A trip to the US proved him right. Sage Vaughn understood the mission at once and immediately proposed to donate his time and talent. Max Büsser came back with the initial sketch for the watch, and the result is faithful to it. The entire upper face of the watch – the surface of the rectangular case and the two projecting portholes – is crafted in sapphire crystal, revealing the HM2’s complex engine. The hundreds of minute components display the meticulous hand finish that is MB&F’s hallmark. But they are imprisoned in barbed wire. A blue butterfly struggles to escape from the same fate, but its wings are clipped. In the finished work, the barbed wire is handcrafted in blackened gold and the butterfly in blued gold. But the scene has all the emotional power of the first rough by Sage Vaughn – a pencil sketch of the movement criss-crossed by barbed wire drawn in red pencil.
The watch is a unique interpretation of Horological Machine No2, launched as limited series in 2008. HM2 typifies the radical approach to high-end horology taken by Max Büsser and his Friends. It is a high-tech time machine of the twenty-first century and an incredibly sophisticated micromechanical work of art. It houses the world’s first mechanical movement – “engine” in MB&F language – to offer an instantaneous jumping hour, concentric retrograde minutes, retrograde date hand, a bi-hemisphere moon phase and automatic winding. The case alone contains more than 100 parts – more than many complete movements – and is the most complex case in watchmaking history. Altogether the watch has over 450 components.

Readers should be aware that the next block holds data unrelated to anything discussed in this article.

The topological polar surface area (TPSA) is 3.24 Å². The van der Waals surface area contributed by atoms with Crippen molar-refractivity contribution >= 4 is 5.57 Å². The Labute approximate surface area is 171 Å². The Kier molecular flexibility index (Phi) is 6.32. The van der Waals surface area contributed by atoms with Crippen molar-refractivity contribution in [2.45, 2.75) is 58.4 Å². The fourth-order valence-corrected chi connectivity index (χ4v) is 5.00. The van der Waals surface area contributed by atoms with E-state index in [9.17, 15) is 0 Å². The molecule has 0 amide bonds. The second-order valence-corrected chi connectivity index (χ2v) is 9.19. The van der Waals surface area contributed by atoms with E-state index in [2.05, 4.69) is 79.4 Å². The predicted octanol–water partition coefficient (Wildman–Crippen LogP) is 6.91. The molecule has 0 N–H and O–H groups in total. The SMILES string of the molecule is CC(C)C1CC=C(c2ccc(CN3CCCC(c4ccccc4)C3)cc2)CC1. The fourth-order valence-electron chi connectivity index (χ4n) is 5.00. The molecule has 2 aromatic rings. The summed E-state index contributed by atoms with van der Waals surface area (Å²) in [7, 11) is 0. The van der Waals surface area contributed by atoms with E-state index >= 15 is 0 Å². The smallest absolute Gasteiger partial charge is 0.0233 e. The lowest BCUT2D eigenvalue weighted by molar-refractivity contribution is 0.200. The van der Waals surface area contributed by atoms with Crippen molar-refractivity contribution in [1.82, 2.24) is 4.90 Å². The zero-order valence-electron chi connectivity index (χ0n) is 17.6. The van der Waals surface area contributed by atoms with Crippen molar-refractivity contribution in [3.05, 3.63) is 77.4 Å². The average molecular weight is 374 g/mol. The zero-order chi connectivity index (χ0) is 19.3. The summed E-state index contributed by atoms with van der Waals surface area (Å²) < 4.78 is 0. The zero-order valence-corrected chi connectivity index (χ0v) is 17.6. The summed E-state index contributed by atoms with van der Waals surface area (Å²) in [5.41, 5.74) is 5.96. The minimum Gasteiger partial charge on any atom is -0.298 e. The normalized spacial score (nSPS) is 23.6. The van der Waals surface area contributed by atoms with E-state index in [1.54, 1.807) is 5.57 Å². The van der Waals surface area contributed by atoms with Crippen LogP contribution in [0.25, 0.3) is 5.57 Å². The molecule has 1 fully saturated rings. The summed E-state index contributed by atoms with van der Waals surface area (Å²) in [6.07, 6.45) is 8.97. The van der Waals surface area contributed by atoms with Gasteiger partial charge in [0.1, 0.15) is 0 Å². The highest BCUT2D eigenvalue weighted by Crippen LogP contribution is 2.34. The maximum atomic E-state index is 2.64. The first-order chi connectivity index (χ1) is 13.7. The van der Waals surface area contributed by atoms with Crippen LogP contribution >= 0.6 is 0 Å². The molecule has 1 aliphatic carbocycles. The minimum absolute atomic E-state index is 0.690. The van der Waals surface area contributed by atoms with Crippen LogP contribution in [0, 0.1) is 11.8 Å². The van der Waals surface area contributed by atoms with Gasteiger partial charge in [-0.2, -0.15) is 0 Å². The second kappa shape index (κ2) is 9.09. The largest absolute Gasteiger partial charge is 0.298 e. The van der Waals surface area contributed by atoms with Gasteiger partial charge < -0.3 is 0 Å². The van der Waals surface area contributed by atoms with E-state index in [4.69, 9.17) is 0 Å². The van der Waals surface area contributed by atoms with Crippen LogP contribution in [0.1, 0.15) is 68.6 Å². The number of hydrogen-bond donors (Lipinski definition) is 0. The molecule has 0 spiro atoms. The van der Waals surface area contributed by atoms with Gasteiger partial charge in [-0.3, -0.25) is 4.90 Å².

"Reseda Butterfly" by Sage Vaughn
About Sage Vaughn
Sage Vaughn was born in Jackson, Oregon in 1976 and grew up in Reseda, California. He now lives and works in Los Angeles.
As a child he developed his talent for art in the company of his father, the artist Richard Smitty Vaughn Junior. His father would take him to the Los Angeles zoo, where they would sit all day, sketching the animals. His hippie parents had little money for toys, but they encouraged him to draw and to develop his own style. Later, he became an avid participant in the graffiti culture.
Today he favours painting, but the city of his graffiti days is ever present in his work. It is shown in its least flattering light, in the grey walls and stylised cityscapes and freeways that form an austere backdrop to his vibrant foreground figures. He has also preserved the same free and easy touch and energy. This is most visible in the paint runs used in certain areas of his work.